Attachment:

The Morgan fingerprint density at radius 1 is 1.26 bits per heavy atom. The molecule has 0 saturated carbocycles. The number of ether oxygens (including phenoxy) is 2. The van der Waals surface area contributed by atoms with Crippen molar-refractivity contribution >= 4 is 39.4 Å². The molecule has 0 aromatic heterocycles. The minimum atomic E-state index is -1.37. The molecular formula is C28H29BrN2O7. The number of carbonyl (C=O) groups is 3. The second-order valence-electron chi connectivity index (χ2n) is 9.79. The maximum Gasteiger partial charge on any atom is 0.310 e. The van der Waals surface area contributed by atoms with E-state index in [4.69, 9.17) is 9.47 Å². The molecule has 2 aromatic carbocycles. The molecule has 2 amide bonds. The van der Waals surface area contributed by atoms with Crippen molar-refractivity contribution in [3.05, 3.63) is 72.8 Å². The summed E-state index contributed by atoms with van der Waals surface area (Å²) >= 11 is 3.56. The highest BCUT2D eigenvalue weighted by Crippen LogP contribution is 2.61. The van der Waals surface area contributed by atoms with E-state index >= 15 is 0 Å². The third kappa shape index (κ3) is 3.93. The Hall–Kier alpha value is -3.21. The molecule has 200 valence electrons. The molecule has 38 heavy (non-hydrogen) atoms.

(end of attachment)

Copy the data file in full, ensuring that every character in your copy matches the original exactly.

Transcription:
The Morgan fingerprint density at radius 1 is 1.26 bits per heavy atom. The molecule has 0 saturated carbocycles. The number of ether oxygens (including phenoxy) is 2. The van der Waals surface area contributed by atoms with Crippen molar-refractivity contribution >= 4 is 39.4 Å². The molecule has 0 aromatic heterocycles. The minimum atomic E-state index is -1.37. The molecular formula is C28H29BrN2O7. The number of carbonyl (C=O) groups is 3. The second-order valence-electron chi connectivity index (χ2n) is 9.79. The maximum Gasteiger partial charge on any atom is 0.310 e. The van der Waals surface area contributed by atoms with E-state index in [4.69, 9.17) is 9.47 Å². The molecule has 2 aromatic carbocycles. The molecule has 2 amide bonds. The van der Waals surface area contributed by atoms with Crippen molar-refractivity contribution in [3.05, 3.63) is 72.8 Å². The summed E-state index contributed by atoms with van der Waals surface area (Å²) >= 11 is 3.56. The highest BCUT2D eigenvalue weighted by Crippen LogP contribution is 2.61. The van der Waals surface area contributed by atoms with E-state index >= 15 is 0 Å². The third kappa shape index (κ3) is 3.93. The Hall–Kier alpha value is -3.21. The molecule has 200 valence electrons. The molecule has 38 heavy (non-hydrogen) atoms.